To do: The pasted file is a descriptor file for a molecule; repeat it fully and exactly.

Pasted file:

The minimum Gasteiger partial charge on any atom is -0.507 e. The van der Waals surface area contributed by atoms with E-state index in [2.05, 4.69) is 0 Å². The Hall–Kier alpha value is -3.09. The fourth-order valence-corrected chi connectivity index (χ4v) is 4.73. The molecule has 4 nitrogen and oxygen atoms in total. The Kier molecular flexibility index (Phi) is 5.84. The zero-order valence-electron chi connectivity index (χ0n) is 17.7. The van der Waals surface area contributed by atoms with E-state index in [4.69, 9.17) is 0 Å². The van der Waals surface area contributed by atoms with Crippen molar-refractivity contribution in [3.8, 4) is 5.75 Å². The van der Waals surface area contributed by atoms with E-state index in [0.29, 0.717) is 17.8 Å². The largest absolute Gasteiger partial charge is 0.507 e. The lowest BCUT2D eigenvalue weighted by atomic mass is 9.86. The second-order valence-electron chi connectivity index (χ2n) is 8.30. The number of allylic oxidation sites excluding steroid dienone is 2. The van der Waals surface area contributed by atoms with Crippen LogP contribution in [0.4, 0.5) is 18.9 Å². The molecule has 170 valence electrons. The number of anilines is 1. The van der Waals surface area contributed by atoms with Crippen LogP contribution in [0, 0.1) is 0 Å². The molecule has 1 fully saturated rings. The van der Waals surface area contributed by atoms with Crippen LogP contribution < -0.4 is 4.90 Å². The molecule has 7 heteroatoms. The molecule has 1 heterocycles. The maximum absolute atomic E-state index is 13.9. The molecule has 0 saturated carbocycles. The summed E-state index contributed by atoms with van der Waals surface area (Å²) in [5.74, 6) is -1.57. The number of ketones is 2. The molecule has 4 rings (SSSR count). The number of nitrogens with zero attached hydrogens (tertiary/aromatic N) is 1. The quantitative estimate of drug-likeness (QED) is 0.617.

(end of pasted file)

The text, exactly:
The minimum Gasteiger partial charge on any atom is -0.507 e. The van der Waals surface area contributed by atoms with E-state index in [2.05, 4.69) is 0 Å². The Hall–Kier alpha value is -3.09. The fourth-order valence-corrected chi connectivity index (χ4v) is 4.73. The molecule has 4 nitrogen and oxygen atoms in total. The Kier molecular flexibility index (Phi) is 5.84. The zero-order valence-electron chi connectivity index (χ0n) is 17.7. The van der Waals surface area contributed by atoms with E-state index in [4.69, 9.17) is 0 Å². The van der Waals surface area contributed by atoms with Crippen molar-refractivity contribution in [3.8, 4) is 5.75 Å². The van der Waals surface area contributed by atoms with E-state index in [0.29, 0.717) is 17.8 Å². The largest absolute Gasteiger partial charge is 0.507 e. The lowest BCUT2D eigenvalue weighted by atomic mass is 9.86. The second-order valence-electron chi connectivity index (χ2n) is 8.30. The number of allylic oxidation sites excluding steroid dienone is 2. The van der Waals surface area contributed by atoms with Crippen LogP contribution in [0.4, 0.5) is 18.9 Å². The molecule has 170 valence electrons. The number of anilines is 1. The van der Waals surface area contributed by atoms with Crippen LogP contribution in [0, 0.1) is 0 Å². The molecule has 1 fully saturated rings. The van der Waals surface area contributed by atoms with Crippen LogP contribution < -0.4 is 4.90 Å². The molecule has 7 heteroatoms. The molecule has 1 heterocycles. The maximum absolute atomic E-state index is 13.9. The molecule has 0 saturated carbocycles. The summed E-state index contributed by atoms with van der Waals surface area (Å²) in [5.74, 6) is -1.57. The number of ketones is 2. The molecule has 4 rings (SSSR count). The number of nitrogens with zero attached hydrogens (tertiary/aromatic N) is 1. The quantitative estimate of drug-likeness (QED) is 0.617.